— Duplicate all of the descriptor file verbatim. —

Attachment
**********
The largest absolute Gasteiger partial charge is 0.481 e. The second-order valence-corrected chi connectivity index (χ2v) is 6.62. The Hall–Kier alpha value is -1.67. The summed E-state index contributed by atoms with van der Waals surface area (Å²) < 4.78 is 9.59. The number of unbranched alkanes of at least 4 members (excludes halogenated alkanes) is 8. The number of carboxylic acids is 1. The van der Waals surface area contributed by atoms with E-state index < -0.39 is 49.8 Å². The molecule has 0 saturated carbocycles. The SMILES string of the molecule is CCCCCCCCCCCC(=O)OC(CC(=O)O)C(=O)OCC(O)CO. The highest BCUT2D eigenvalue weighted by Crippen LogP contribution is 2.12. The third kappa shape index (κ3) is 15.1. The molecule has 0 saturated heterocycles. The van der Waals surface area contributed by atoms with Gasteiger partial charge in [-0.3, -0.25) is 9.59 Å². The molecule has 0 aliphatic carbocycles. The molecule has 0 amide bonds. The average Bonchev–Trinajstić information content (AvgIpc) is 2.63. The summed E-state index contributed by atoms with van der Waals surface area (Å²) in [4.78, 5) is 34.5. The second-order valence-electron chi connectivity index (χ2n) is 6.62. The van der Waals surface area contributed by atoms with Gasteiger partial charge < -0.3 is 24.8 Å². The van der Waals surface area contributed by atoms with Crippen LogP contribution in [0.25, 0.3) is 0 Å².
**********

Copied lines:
The largest absolute Gasteiger partial charge is 0.481 e. The second-order valence-corrected chi connectivity index (χ2v) is 6.62. The Hall–Kier alpha value is -1.67. The summed E-state index contributed by atoms with van der Waals surface area (Å²) < 4.78 is 9.59. The number of unbranched alkanes of at least 4 members (excludes halogenated alkanes) is 8. The number of carboxylic acids is 1. The van der Waals surface area contributed by atoms with E-state index < -0.39 is 49.8 Å². The molecule has 0 saturated carbocycles. The SMILES string of the molecule is CCCCCCCCCCCC(=O)OC(CC(=O)O)C(=O)OCC(O)CO. The highest BCUT2D eigenvalue weighted by Crippen LogP contribution is 2.12. The third kappa shape index (κ3) is 15.1. The molecule has 0 saturated heterocycles. The van der Waals surface area contributed by atoms with Gasteiger partial charge in [-0.3, -0.25) is 9.59 Å². The molecule has 0 aliphatic carbocycles. The molecule has 0 amide bonds. The average Bonchev–Trinajstić information content (AvgIpc) is 2.63. The summed E-state index contributed by atoms with van der Waals surface area (Å²) in [4.78, 5) is 34.5. The second-order valence-electron chi connectivity index (χ2n) is 6.62. The van der Waals surface area contributed by atoms with Gasteiger partial charge < -0.3 is 24.8 Å². The van der Waals surface area contributed by atoms with Crippen LogP contribution in [0.25, 0.3) is 0 Å².